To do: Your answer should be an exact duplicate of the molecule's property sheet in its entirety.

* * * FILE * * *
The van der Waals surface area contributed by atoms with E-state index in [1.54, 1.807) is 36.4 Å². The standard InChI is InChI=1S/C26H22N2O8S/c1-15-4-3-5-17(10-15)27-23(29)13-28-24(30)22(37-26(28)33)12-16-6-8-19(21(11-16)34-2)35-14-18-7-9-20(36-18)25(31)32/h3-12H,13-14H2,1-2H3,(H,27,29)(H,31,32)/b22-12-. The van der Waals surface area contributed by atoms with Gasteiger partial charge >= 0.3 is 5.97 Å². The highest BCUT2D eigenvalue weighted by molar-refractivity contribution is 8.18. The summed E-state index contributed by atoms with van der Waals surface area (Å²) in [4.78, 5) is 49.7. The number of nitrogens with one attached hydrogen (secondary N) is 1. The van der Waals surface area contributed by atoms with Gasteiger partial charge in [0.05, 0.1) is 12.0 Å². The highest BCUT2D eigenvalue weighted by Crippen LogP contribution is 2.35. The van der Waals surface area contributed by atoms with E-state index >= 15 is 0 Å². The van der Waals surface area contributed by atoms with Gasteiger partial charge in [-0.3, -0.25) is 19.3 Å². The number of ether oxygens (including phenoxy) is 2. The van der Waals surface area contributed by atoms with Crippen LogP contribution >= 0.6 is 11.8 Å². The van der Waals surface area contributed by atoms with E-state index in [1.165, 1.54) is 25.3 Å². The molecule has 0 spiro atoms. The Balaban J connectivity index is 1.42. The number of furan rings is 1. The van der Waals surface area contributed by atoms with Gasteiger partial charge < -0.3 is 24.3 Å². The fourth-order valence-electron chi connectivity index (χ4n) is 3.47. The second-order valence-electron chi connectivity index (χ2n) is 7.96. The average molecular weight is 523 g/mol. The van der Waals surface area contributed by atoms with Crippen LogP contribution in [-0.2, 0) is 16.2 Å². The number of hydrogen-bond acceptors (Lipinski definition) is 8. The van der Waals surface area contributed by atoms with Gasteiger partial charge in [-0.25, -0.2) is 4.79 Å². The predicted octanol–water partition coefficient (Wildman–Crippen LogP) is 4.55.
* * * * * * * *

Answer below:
The van der Waals surface area contributed by atoms with E-state index in [1.54, 1.807) is 36.4 Å². The standard InChI is InChI=1S/C26H22N2O8S/c1-15-4-3-5-17(10-15)27-23(29)13-28-24(30)22(37-26(28)33)12-16-6-8-19(21(11-16)34-2)35-14-18-7-9-20(36-18)25(31)32/h3-12H,13-14H2,1-2H3,(H,27,29)(H,31,32)/b22-12-. The van der Waals surface area contributed by atoms with Gasteiger partial charge >= 0.3 is 5.97 Å². The highest BCUT2D eigenvalue weighted by molar-refractivity contribution is 8.18. The summed E-state index contributed by atoms with van der Waals surface area (Å²) in [4.78, 5) is 49.7. The number of nitrogens with one attached hydrogen (secondary N) is 1. The van der Waals surface area contributed by atoms with Gasteiger partial charge in [0.05, 0.1) is 12.0 Å². The highest BCUT2D eigenvalue weighted by Crippen LogP contribution is 2.35. The van der Waals surface area contributed by atoms with E-state index >= 15 is 0 Å². The van der Waals surface area contributed by atoms with Gasteiger partial charge in [-0.3, -0.25) is 19.3 Å². The number of ether oxygens (including phenoxy) is 2. The van der Waals surface area contributed by atoms with Crippen LogP contribution >= 0.6 is 11.8 Å². The van der Waals surface area contributed by atoms with E-state index in [1.165, 1.54) is 25.3 Å². The molecule has 0 spiro atoms. The Balaban J connectivity index is 1.42. The number of furan rings is 1. The van der Waals surface area contributed by atoms with Gasteiger partial charge < -0.3 is 24.3 Å². The fourth-order valence-electron chi connectivity index (χ4n) is 3.47. The second-order valence-electron chi connectivity index (χ2n) is 7.96. The average molecular weight is 523 g/mol. The van der Waals surface area contributed by atoms with Crippen LogP contribution in [-0.2, 0) is 16.2 Å². The number of hydrogen-bond acceptors (Lipinski definition) is 8. The van der Waals surface area contributed by atoms with Gasteiger partial charge in [-0.25, -0.2) is 4.79 Å². The predicted octanol–water partition coefficient (Wildman–Crippen LogP) is 4.55.